The only time most British people have bowed is probably at the end of the school performance such as acting in a play or playing in a concert. Bowing at other times is therefore usually an ironic comment on the contrast between those kinds of situations and what you are doing now. For example, if you get what seems like too much applause after a presentation and are embarrassed by it (British people often being embarrassed by praise), you can bow to mean “Really, guys? Don’t you think that’s a bit too much? It wasn’t Beethoven’s Fifth!” You can also do the same thing if you have failed at something or only managed to do something ridiculously short and/ or easy.
Hold out your right hand with the palm up and tip of your thumb touching the tips of your first two fingers. Move the thumb and fingers so that they rub against each other, as if you are testing the quality of some material. This means “money” as in “I’ll need some cash if you want me to do that”, “Where’s the cash that you said you’d give me?”, “How can you ask why I did it? Obviously it was for the money”.
Gestures for “Hold on”
Unlike in Greece, there is nothing offensive about holding up one or two open palms towards someone in the UK, and so this gesture could theoretically be used to mean “Wait” or “Stop”. However, like those direct phrases, the open palm gesture is too strong for most situations. Instead, it is usually better to say “Just a moment/ minute/ second/ sec’/ mo’” while you hold up your right index finger to show the “one” meaning of the “a” in that phrase. A palm towards someone tends to be saved for the other meaning of “Hold on”, which is strongly disagreeing, as in “Hold on, you can’t say that” and “Hold on, that is going too far”.
Forehead wiping gesture
Pull the back of your open right hand across your forehead from left to right and then flip the fingers away from you as if you are wiping sweat from your forehead and then getting rid of that sweat. This gesture means “What a relief”/ “That’s a relief” as in “My presentation is cancelled? What a relief!” The gesture is often accompanied by the noise “Phew!”
Dusting off your hands gesture
Slap your palms against each other as you move them up and down, as if you are trying to get some chalk dust or flour off them. This gesture is related to the English idiom “done and dusted” and means something is completely finished. It is often a sign of satisfaction, almost like patting yourself on the back. However, it can also mean “I wash my hands of this”, meaning that you want nothing more to do with something or that you give up.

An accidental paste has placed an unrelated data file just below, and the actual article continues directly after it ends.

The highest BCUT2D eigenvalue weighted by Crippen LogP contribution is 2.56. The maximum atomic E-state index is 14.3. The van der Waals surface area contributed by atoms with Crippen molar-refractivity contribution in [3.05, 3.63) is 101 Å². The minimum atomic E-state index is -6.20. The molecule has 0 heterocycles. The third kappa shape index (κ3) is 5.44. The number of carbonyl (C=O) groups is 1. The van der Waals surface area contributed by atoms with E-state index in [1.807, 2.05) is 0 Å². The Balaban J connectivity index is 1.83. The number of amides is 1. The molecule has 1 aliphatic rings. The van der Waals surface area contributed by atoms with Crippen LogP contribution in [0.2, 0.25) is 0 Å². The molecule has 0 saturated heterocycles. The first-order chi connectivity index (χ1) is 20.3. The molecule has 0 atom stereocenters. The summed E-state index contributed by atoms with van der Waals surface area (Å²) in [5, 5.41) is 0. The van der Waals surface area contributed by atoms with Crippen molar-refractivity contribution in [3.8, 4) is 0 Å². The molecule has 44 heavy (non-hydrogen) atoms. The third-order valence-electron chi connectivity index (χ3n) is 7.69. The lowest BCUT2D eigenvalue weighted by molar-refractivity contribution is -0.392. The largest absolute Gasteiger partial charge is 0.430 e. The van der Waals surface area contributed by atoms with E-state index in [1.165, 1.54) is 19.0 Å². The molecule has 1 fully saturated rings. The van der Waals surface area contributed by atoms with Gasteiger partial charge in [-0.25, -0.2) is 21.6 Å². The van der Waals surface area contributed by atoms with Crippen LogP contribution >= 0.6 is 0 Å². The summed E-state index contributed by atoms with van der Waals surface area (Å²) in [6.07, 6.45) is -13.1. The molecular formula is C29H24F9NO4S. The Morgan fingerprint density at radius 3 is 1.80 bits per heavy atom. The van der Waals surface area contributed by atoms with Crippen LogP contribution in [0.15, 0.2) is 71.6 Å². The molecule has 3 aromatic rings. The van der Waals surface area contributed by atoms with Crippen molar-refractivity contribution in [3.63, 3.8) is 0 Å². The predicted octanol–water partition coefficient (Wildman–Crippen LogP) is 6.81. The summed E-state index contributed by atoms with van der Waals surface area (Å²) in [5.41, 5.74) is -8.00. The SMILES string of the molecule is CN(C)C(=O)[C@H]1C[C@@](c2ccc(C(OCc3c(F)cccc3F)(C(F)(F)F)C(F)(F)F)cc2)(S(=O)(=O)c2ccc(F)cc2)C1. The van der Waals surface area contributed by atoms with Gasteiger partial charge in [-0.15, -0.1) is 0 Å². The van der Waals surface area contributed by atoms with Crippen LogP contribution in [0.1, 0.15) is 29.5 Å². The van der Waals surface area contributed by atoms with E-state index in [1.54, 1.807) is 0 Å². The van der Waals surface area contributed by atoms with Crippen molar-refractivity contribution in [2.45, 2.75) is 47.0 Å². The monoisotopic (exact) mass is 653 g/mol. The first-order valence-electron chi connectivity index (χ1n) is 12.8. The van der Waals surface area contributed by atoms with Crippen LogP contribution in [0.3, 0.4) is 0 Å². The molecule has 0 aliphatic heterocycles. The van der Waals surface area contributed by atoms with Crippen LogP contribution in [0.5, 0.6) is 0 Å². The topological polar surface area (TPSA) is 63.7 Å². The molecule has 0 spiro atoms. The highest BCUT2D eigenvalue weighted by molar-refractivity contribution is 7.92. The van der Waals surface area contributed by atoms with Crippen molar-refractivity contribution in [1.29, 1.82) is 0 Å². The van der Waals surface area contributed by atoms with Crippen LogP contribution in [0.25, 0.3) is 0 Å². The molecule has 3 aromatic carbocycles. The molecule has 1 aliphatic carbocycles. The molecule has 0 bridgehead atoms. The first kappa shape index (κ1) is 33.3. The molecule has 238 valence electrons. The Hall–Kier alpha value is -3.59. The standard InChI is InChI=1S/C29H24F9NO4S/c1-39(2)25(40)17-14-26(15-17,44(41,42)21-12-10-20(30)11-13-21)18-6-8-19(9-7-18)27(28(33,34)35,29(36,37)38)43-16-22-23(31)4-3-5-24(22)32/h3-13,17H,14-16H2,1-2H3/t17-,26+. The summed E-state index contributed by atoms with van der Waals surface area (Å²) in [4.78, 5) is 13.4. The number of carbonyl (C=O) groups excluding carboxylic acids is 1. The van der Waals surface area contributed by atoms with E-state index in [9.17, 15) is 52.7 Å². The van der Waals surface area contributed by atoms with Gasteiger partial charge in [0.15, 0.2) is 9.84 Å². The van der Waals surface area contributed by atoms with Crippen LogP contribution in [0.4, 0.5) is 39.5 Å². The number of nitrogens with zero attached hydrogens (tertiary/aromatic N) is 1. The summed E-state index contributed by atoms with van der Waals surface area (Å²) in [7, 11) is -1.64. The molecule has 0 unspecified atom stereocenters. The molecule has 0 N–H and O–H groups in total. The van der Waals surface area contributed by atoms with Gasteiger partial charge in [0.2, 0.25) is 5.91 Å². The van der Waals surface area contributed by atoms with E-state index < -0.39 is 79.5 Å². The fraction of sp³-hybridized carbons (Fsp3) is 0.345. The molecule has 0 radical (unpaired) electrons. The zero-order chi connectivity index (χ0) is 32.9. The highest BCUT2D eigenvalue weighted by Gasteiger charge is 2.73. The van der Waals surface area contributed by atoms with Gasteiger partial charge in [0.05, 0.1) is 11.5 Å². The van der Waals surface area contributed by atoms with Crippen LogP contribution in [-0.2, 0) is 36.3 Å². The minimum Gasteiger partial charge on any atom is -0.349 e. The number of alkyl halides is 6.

Put your right hand in front of your stomach with the palm facing down and twist your wrist clockwise and anticlockwise to make a screwing motion with your hand (without moving your arm up and down or side to side). This usually means “so-so”, as in “How was your weekend?” “So-so. It poured with rain so we spent the whole time in the hotel”. It can also sometimes be used for “about/ approximately/ around/ more or less”, as in “So, you need 200 chairs”, “Yes, more or less”.
Finger wagging gestures
There are two finger wagging gestures used in the United Kingdom – side to side to stop people doing something, and back and forth to tell them what to do.
For the prohibition gesture, point up just the index finger of your right hand with your palm facing the other person. Twist your wrist and hand a little so that the top of the finger moves left and right, like windscreen wipers or a metronome. Do this fairly quickly about four times, perhaps making a “tut tut tut” sound by clicking your tongue as you do so. This gesture means that the other person is doing or did something that they shouldn’t have done. This is most commonly used with kids to tell them that they have been naughty, so adults can react quite negatively to receiving this gesture. However, it can be used in jokey way with friends, for example if they got drunk and kissed their boss again last night.